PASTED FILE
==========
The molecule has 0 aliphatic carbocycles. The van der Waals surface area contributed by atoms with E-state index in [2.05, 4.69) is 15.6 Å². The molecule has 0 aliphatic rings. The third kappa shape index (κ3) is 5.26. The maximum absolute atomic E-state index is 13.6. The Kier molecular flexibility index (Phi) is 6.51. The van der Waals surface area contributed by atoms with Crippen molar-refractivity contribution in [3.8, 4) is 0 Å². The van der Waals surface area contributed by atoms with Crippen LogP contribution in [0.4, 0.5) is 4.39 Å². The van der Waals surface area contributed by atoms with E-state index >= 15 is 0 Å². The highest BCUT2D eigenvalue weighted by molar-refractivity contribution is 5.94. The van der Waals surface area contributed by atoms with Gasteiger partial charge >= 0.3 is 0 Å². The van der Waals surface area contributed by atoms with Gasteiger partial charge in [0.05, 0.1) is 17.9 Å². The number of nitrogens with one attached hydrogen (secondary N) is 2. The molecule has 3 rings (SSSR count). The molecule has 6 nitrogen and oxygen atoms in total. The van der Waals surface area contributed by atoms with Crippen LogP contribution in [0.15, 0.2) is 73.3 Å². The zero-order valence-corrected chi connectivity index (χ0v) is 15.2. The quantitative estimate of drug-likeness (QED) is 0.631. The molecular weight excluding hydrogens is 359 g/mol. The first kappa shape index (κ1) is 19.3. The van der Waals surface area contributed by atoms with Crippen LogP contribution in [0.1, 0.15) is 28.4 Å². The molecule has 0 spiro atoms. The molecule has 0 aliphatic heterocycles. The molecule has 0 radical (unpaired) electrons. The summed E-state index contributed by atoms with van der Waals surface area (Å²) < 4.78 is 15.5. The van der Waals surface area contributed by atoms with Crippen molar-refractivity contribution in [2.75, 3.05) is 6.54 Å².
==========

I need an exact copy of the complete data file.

The molecule has 0 aliphatic carbocycles. The van der Waals surface area contributed by atoms with E-state index in [2.05, 4.69) is 15.6 Å². The molecule has 0 aliphatic rings. The third kappa shape index (κ3) is 5.26. The maximum absolute atomic E-state index is 13.6. The Kier molecular flexibility index (Phi) is 6.51. The van der Waals surface area contributed by atoms with Crippen molar-refractivity contribution in [3.8, 4) is 0 Å². The van der Waals surface area contributed by atoms with Crippen LogP contribution in [0.4, 0.5) is 4.39 Å². The van der Waals surface area contributed by atoms with E-state index >= 15 is 0 Å². The highest BCUT2D eigenvalue weighted by molar-refractivity contribution is 5.94. The van der Waals surface area contributed by atoms with Gasteiger partial charge >= 0.3 is 0 Å². The van der Waals surface area contributed by atoms with Gasteiger partial charge in [0.05, 0.1) is 17.9 Å². The number of nitrogens with one attached hydrogen (secondary N) is 2. The molecule has 3 rings (SSSR count). The molecule has 6 nitrogen and oxygen atoms in total. The van der Waals surface area contributed by atoms with Crippen LogP contribution in [0.15, 0.2) is 73.3 Å². The zero-order valence-corrected chi connectivity index (χ0v) is 15.2. The quantitative estimate of drug-likeness (QED) is 0.631. The molecular weight excluding hydrogens is 359 g/mol. The first kappa shape index (κ1) is 19.3. The van der Waals surface area contributed by atoms with Crippen LogP contribution in [0.1, 0.15) is 28.4 Å². The molecule has 0 spiro atoms. The molecule has 0 aliphatic heterocycles. The molecule has 0 radical (unpaired) electrons. The summed E-state index contributed by atoms with van der Waals surface area (Å²) < 4.78 is 15.5. The van der Waals surface area contributed by atoms with Crippen molar-refractivity contribution in [2.75, 3.05) is 6.54 Å².